Teenager escapes jail over child rape – tabloids ignore the respectable perverts
IN “Teenager ‘corrupted’ by porn rapes girl, 5“, the Sun’s Emily Nash tells readers that a 15-year-old who raped a five-year-old when he was 14 will not go to prison. Why? Because, as Judge Gareth Hawkesworth told him:
“You have not shown any particular sexual interest in children. I’m satisfied it was impulsive and I believe you have become sexualised by your exposure to and the corruption of pornography. our exposure at such a young age has ended in tragedy. It was the fault of the world and society.”
The teenager, who was working as the toddler’s paid babysitter (£10), was handed a three-year community order. He also received a five-year sexual offences prevention order, the terms of which forbid him from experiencing porn.
Julia Flanagan, defending, told Cambridge Crown Court:
“He was watching excessive pornography, which was very inappropriate for his age. We have a very frightened and remorseful boy who is very ashamed. This was an isolated incident. There was no threat or force used.” The boy — now 15 but too young to be named — told cops he had “lost his mind”. He added: “I think my hormones took over.”
Corinne Sweet, psychologist, tells Daily Mirror readers:
Over the last 20 years we have seen increasing sexualisation of young people. But often children are too young to make any sense of the videos or images they see. You cannot simply say that children act out pornography in a copycat manner. But what they glean from sexual videos does affect how they behave. Research suggests that exposure to extreme pornography desensitises children. They can be so immersed in pornography it becomes their norm.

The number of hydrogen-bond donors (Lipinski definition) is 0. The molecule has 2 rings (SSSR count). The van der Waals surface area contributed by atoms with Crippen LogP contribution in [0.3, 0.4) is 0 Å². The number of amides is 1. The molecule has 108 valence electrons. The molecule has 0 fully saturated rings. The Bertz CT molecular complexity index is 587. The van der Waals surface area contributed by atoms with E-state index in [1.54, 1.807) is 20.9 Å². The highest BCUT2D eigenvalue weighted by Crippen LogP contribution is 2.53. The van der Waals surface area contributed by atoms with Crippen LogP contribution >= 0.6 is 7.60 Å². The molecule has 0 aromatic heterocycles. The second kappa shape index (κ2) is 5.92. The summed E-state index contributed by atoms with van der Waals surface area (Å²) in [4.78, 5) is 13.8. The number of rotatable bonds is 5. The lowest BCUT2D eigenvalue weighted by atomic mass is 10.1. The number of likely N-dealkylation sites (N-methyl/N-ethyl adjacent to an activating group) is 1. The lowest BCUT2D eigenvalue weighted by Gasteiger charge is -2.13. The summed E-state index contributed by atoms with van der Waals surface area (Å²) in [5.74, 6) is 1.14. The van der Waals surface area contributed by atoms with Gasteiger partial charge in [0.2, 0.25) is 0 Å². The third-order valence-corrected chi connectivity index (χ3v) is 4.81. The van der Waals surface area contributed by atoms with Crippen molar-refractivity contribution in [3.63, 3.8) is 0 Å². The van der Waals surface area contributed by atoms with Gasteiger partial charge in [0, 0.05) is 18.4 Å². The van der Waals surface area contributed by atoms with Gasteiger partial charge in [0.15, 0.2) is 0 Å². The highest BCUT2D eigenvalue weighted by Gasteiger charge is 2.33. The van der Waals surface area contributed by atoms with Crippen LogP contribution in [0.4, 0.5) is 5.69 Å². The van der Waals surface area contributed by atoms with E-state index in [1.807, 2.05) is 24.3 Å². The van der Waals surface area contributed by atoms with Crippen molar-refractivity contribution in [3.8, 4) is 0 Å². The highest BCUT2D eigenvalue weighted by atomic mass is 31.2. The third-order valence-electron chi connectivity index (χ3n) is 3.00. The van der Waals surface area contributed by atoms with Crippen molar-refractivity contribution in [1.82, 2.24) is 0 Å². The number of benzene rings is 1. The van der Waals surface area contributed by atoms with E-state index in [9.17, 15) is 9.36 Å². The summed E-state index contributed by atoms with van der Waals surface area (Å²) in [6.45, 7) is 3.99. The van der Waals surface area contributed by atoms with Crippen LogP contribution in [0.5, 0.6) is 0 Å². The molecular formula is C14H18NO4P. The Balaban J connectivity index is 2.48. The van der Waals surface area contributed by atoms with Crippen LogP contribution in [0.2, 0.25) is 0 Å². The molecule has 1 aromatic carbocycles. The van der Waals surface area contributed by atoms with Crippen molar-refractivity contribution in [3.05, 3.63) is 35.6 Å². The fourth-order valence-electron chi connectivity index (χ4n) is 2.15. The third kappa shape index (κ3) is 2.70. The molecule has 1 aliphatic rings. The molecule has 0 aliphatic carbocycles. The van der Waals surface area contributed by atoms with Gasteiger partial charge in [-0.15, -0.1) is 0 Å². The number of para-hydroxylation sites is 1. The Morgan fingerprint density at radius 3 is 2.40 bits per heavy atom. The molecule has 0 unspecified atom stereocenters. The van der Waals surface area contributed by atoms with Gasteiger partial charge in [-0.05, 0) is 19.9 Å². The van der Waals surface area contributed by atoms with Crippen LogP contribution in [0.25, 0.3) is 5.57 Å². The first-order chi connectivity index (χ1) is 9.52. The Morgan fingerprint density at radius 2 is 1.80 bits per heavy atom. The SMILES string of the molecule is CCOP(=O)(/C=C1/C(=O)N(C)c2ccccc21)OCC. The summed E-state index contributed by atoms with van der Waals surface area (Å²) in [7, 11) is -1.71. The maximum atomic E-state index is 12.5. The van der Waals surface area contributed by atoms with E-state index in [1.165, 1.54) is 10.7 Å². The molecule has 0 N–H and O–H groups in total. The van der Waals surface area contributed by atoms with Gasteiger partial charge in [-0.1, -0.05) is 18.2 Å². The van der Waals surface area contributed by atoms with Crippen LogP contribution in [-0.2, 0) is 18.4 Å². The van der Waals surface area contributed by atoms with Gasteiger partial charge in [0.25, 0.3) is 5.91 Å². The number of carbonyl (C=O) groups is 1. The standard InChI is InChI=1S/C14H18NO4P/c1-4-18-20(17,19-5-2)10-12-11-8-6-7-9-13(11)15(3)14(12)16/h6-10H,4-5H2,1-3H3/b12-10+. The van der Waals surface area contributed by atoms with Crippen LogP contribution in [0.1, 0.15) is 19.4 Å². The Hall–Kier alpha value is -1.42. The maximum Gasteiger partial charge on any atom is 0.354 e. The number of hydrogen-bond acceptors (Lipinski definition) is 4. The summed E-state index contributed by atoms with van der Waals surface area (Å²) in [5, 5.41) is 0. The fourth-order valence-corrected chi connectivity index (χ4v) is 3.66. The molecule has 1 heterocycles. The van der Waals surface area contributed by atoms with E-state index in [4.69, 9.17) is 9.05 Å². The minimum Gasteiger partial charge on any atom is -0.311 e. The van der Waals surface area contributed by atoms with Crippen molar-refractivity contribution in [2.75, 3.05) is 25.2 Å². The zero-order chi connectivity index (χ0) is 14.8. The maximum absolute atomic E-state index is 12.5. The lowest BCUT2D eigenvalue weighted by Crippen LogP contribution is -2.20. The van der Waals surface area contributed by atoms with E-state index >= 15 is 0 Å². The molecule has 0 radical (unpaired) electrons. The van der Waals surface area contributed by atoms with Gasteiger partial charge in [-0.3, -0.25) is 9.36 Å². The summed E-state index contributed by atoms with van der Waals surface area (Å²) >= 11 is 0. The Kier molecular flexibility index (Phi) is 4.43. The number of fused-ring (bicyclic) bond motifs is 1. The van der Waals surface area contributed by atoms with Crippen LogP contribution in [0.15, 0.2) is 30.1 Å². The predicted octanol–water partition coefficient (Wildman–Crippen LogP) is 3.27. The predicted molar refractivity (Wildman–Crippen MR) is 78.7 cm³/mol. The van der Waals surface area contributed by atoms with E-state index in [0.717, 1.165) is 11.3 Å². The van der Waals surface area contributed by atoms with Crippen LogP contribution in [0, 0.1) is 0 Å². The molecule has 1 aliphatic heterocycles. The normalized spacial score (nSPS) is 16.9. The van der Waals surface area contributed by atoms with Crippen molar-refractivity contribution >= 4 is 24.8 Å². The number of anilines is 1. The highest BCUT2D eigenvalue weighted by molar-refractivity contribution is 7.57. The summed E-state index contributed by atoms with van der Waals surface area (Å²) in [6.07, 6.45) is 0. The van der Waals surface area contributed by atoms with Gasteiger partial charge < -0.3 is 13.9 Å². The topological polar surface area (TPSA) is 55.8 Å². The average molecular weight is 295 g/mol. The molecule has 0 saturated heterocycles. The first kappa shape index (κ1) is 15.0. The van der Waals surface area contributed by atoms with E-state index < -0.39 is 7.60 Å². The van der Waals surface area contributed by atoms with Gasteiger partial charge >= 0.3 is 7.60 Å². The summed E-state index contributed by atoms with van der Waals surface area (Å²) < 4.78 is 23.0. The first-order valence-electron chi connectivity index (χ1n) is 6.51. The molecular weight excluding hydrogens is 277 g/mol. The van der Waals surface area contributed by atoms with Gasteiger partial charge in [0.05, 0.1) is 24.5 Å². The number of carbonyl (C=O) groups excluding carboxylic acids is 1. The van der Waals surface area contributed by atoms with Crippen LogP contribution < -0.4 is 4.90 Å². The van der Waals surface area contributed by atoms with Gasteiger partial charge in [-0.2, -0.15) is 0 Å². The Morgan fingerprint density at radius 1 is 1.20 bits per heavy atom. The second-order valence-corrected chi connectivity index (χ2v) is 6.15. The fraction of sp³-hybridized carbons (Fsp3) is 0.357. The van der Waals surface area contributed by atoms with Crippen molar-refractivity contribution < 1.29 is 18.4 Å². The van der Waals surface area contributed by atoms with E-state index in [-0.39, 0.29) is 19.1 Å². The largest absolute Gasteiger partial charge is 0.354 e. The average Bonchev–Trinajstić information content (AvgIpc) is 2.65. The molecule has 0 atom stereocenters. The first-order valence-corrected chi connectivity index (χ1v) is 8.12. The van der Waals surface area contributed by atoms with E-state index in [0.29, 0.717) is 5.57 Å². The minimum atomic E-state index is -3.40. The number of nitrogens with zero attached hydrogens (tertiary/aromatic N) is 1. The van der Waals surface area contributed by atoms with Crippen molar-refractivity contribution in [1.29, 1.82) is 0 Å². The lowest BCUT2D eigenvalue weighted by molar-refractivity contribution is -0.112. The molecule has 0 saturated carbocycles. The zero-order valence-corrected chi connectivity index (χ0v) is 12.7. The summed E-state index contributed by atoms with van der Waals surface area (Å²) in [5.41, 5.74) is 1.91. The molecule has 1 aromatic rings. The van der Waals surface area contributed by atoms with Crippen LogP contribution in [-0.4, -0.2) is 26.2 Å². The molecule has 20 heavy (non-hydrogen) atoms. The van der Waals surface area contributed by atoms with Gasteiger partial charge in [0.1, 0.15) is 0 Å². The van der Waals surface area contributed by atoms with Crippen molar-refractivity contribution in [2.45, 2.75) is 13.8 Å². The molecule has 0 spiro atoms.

Explicit videos arouse feelings in children they cannot process, and those feelings have to be let out somewhere.
If they see things online, they may act them out. We are building ourselves a sexual timebomb by making pornography so easy to access.
Most pornography shows fantasy relationships – inequality and domination.
This is not a healthy message to send to our kids.
The Daily Express quotes Tory MP Nick de Bois, who sits on the Justice Committee:
“A 14-year-old knows what is right and what is wrong. This shocking act should have been punished with a detention and training order at least. I dread to think what message this sends out to others. I think it would have been more appropriate for the judge to look to the parents and their son’s responsibilities than blame society.”
Is the judge so very out of kilter with the concept of punishment? The Sun omits to mention that the boy is banned from viewing all and any porn. So does the Daily Mail, which uses the case to promtoe its campaign to “BLOCK ONLINE PORN”. Both papers also fail to report that the boy’s mother had been forced to give up her job as a childminder.
The Telegraph , however, does. It also records Judge Hawkesworth’s other words:
“He knows that what he has done will follow him for the rest of his life. He is marked to some as a sexual deviant forever.”
The judge requested six monthly reports be sent to him to monitor to the boy’s progress and ordered him to register his whereabouts with the police for two and a half years. A sexual offences prevention order was also made for five years, stating he must not access or seek to access pornography of any kind.
The tabloids portray Hawkesworth as a dangerous fool. But what good sending the teenager to prison? Would it deter other teenagers from raping children?